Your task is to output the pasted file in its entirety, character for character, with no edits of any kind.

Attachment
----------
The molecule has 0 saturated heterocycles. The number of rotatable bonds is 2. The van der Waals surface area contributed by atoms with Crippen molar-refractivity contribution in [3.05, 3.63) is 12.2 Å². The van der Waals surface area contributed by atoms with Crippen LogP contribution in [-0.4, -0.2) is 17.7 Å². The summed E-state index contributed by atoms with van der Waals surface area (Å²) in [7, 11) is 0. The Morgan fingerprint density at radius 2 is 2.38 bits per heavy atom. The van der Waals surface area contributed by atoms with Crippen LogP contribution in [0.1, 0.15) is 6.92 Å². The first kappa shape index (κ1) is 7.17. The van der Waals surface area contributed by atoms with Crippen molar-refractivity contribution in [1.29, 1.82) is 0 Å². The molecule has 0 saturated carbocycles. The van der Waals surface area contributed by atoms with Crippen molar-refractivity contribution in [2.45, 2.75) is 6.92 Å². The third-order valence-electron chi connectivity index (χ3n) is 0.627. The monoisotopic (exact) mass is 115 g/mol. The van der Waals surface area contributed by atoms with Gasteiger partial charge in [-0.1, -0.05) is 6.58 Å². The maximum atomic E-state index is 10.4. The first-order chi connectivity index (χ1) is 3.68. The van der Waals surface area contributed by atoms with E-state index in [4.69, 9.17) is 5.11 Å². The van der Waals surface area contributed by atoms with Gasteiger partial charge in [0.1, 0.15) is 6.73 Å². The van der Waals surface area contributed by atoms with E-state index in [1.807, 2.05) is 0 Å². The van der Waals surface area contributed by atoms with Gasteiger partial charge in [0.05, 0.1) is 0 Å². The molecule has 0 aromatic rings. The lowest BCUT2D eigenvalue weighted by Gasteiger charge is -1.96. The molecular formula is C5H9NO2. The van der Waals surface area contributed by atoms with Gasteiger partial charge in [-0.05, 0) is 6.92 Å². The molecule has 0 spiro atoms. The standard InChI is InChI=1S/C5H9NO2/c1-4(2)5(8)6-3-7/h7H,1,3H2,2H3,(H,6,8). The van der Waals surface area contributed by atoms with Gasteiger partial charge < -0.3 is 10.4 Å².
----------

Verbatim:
The molecule has 0 saturated heterocycles. The number of rotatable bonds is 2. The van der Waals surface area contributed by atoms with Crippen molar-refractivity contribution in [3.05, 3.63) is 12.2 Å². The van der Waals surface area contributed by atoms with Crippen LogP contribution in [-0.4, -0.2) is 17.7 Å². The summed E-state index contributed by atoms with van der Waals surface area (Å²) in [7, 11) is 0. The Morgan fingerprint density at radius 2 is 2.38 bits per heavy atom. The van der Waals surface area contributed by atoms with Crippen LogP contribution in [0.1, 0.15) is 6.92 Å². The first kappa shape index (κ1) is 7.17. The van der Waals surface area contributed by atoms with Crippen molar-refractivity contribution in [1.29, 1.82) is 0 Å². The molecule has 0 saturated carbocycles. The van der Waals surface area contributed by atoms with Crippen molar-refractivity contribution in [2.45, 2.75) is 6.92 Å². The third-order valence-electron chi connectivity index (χ3n) is 0.627. The monoisotopic (exact) mass is 115 g/mol. The van der Waals surface area contributed by atoms with Gasteiger partial charge in [-0.1, -0.05) is 6.58 Å². The maximum atomic E-state index is 10.4. The first-order chi connectivity index (χ1) is 3.68. The van der Waals surface area contributed by atoms with E-state index in [4.69, 9.17) is 5.11 Å². The van der Waals surface area contributed by atoms with Gasteiger partial charge in [0.1, 0.15) is 6.73 Å². The van der Waals surface area contributed by atoms with E-state index in [1.807, 2.05) is 0 Å². The van der Waals surface area contributed by atoms with Gasteiger partial charge in [0.05, 0.1) is 0 Å². The molecule has 0 aromatic rings. The lowest BCUT2D eigenvalue weighted by Gasteiger charge is -1.96. The molecular formula is C5H9NO2. The van der Waals surface area contributed by atoms with Gasteiger partial charge in [-0.05, 0) is 6.92 Å². The molecule has 0 spiro atoms. The standard InChI is InChI=1S/C5H9NO2/c1-4(2)5(8)6-3-7/h7H,1,3H2,2H3,(H,6,8). The van der Waals surface area contributed by atoms with Gasteiger partial charge < -0.3 is 10.4 Å².